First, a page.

Detailed negotiations will be needed before a deal can be agreed to end a contentious dispute over new boundaries for the Cork City and Cork County Council areas, three former lord mayors have cautioned.
The two local authorities have agreed to engage in a mediation process in relation to a proposed extension of the city area, which would see the county council forced to cede a not-insignificant amount of its land, population and revenue raising base.
Former Cork lord mayors Cllr Terry Shannon, Cllr John Buttimer and Cllr Chris O'Leary said they believed mediation under the watch of a group appointed by Minister for Local Government Eoghan Murphy to oversee the implementation of the boundary extension had the potential to resolve the impasse.
The dispute stems from a report by a local government review group which was sought by Mr Murphy's predecessor, Simon Coveney, a Cork South Central TD.
The Mackinnon report recommends an expansion of the Cork City Council area that would see the size of the city increase sevenfold and its population grow from 125,000 to 225,000. It said the city should expand to include suburbs such as Rochestown, Frankfield and Ballyvolane as well as satellite towns and villages such as Ballincollig, Blarney, Little Island and Carrigtwohill.
The report was welcomed by Cork City Council when published in June but it provoked major controversy in the Cork County Council area with councillors warning the loss of the suburbs, towns and villages would cost the local authority a large part of its revenue-earning base.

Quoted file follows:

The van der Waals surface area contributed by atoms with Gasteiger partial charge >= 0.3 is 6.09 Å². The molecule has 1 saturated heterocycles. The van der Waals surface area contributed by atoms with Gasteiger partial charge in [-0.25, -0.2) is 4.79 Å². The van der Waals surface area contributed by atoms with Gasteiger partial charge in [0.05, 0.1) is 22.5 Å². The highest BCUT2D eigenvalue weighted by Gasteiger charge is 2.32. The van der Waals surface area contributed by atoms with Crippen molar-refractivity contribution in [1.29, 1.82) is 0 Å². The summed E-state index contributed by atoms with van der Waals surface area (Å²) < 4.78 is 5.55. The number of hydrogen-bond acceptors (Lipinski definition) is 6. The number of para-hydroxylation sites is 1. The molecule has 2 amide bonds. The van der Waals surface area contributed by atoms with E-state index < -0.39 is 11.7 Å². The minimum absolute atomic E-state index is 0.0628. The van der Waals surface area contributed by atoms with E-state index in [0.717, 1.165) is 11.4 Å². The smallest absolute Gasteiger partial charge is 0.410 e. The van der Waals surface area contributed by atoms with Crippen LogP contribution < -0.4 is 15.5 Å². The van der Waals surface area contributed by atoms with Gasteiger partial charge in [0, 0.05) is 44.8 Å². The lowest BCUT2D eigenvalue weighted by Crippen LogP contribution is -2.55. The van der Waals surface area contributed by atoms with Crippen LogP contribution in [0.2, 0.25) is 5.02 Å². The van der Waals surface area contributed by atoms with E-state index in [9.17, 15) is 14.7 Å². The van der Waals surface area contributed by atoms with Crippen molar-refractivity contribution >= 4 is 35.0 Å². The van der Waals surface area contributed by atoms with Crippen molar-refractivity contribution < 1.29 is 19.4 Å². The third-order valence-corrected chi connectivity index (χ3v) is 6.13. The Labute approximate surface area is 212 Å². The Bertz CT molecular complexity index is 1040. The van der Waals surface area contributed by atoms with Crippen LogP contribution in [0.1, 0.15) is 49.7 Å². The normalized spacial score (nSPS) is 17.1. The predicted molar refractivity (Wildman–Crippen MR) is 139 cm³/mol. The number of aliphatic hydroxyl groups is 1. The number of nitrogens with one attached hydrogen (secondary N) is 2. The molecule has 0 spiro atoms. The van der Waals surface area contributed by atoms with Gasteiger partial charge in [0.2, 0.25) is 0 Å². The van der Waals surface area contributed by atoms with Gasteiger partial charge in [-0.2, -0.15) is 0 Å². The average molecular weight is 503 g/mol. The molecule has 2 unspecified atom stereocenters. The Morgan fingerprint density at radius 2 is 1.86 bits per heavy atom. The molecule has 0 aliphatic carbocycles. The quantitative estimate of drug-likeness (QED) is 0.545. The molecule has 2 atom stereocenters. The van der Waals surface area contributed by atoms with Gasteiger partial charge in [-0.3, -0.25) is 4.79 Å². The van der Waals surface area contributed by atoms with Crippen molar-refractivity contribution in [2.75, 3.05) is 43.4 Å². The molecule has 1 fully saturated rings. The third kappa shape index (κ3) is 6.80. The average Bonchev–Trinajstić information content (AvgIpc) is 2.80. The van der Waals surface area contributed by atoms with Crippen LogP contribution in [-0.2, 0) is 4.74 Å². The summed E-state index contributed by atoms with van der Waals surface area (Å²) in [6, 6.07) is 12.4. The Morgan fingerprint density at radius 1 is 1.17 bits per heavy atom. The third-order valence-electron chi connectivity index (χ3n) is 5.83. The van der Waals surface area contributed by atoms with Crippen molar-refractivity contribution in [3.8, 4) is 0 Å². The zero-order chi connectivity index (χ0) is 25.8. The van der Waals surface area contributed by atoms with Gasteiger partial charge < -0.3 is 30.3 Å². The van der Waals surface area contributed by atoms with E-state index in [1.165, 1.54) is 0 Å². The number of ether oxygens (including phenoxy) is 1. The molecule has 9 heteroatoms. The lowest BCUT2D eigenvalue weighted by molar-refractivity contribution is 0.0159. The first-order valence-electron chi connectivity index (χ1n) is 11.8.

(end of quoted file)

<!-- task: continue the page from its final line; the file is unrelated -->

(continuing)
A compromise offer from Cork County Council, which involved the handover of a smaller area, was rejected by the city council which said the recommendations in the report were not up for debate.
Mr Murphy last week wrote to Mayor of Cork County Cllr Declan Hurley to confirm that mediation was available and the city council's chief executive, Ann Doherty, later said her local authority was willing to engage.
Cllr Shannon (Fianna Fáil) said the acknowledgment by the county council that it was willing to cede territory to the city marked major progress after 50 years of refusing to do so.
Cllr Buttimer (Fine Gael) welcomed the mediation proposal but pointed out that whatever compromise was reached would have to be both geographically and financially viable for both councils.
“My concern is that we get houses and land but we don’t get anything to fund service provision in these newly acquired areas – in my view, giving us land and houses but without the commensurate resources to service them would be a failed extension,” he said.
“The reality is that local property tax gathered from private houses accounts for just 10 per cent of our annual budget – commercial rates account for over 50 per cent so any boundary extension would have to include areas with commercial rate revenue if it is to prove viable for the city to provide services.”
Cllr O’Leary (Sinn Féin) said any deal would have to be for the long term and provide adequate expansion for Cork city to allow development into the future.
“We have to take that long-term view if we are serious about Cork becoming a counterbalance to Dublin as set out in the National Planning Framework. Doing it on a staged basis every 15 years really is just tokenism. We need a full 50-year extension, otherwise it’s just tinkering at the edges.”